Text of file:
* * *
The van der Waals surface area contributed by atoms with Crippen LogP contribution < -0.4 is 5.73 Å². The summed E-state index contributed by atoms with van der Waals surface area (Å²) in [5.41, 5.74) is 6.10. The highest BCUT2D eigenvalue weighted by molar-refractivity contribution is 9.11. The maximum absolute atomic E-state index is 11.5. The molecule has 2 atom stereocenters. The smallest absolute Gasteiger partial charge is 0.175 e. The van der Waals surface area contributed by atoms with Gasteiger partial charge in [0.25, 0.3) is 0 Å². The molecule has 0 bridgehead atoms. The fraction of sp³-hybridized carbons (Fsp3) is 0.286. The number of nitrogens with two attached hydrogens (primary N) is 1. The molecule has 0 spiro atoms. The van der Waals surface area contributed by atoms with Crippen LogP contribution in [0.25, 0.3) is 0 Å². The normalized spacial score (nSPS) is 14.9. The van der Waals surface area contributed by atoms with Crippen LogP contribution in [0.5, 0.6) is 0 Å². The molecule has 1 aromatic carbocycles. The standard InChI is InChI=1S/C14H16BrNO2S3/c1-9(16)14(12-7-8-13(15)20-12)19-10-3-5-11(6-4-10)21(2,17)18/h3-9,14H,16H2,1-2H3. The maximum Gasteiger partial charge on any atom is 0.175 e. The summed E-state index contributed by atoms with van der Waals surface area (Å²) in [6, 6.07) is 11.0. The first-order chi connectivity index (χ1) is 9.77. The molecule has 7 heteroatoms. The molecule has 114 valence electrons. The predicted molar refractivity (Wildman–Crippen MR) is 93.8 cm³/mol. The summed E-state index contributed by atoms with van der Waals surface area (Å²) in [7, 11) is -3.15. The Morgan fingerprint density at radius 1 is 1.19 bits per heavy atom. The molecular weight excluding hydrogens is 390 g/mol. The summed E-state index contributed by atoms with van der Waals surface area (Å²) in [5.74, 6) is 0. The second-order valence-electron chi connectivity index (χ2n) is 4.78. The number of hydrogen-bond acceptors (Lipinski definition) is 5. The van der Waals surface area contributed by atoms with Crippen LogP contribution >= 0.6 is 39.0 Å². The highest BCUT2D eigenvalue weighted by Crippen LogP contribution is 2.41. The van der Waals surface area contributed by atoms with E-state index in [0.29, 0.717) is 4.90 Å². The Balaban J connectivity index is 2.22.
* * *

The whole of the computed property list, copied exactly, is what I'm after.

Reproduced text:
The van der Waals surface area contributed by atoms with Crippen LogP contribution < -0.4 is 5.73 Å². The summed E-state index contributed by atoms with van der Waals surface area (Å²) in [5.41, 5.74) is 6.10. The highest BCUT2D eigenvalue weighted by molar-refractivity contribution is 9.11. The maximum absolute atomic E-state index is 11.5. The molecule has 2 atom stereocenters. The smallest absolute Gasteiger partial charge is 0.175 e. The van der Waals surface area contributed by atoms with Gasteiger partial charge in [0.25, 0.3) is 0 Å². The molecule has 0 bridgehead atoms. The fraction of sp³-hybridized carbons (Fsp3) is 0.286. The number of nitrogens with two attached hydrogens (primary N) is 1. The molecule has 0 spiro atoms. The van der Waals surface area contributed by atoms with Crippen LogP contribution in [0.25, 0.3) is 0 Å². The normalized spacial score (nSPS) is 14.9. The van der Waals surface area contributed by atoms with Crippen LogP contribution in [0.5, 0.6) is 0 Å². The molecule has 1 aromatic carbocycles. The standard InChI is InChI=1S/C14H16BrNO2S3/c1-9(16)14(12-7-8-13(15)20-12)19-10-3-5-11(6-4-10)21(2,17)18/h3-9,14H,16H2,1-2H3. The maximum Gasteiger partial charge on any atom is 0.175 e. The summed E-state index contributed by atoms with van der Waals surface area (Å²) in [6, 6.07) is 11.0. The first-order chi connectivity index (χ1) is 9.77. The molecule has 7 heteroatoms. The molecule has 114 valence electrons. The predicted molar refractivity (Wildman–Crippen MR) is 93.8 cm³/mol. The summed E-state index contributed by atoms with van der Waals surface area (Å²) in [7, 11) is -3.15. The Morgan fingerprint density at radius 1 is 1.19 bits per heavy atom. The molecular weight excluding hydrogens is 390 g/mol. The summed E-state index contributed by atoms with van der Waals surface area (Å²) in [5.74, 6) is 0. The second-order valence-electron chi connectivity index (χ2n) is 4.78. The number of hydrogen-bond acceptors (Lipinski definition) is 5. The van der Waals surface area contributed by atoms with Crippen LogP contribution >= 0.6 is 39.0 Å². The highest BCUT2D eigenvalue weighted by Crippen LogP contribution is 2.41. The van der Waals surface area contributed by atoms with E-state index in [0.29, 0.717) is 4.90 Å². The Balaban J connectivity index is 2.22.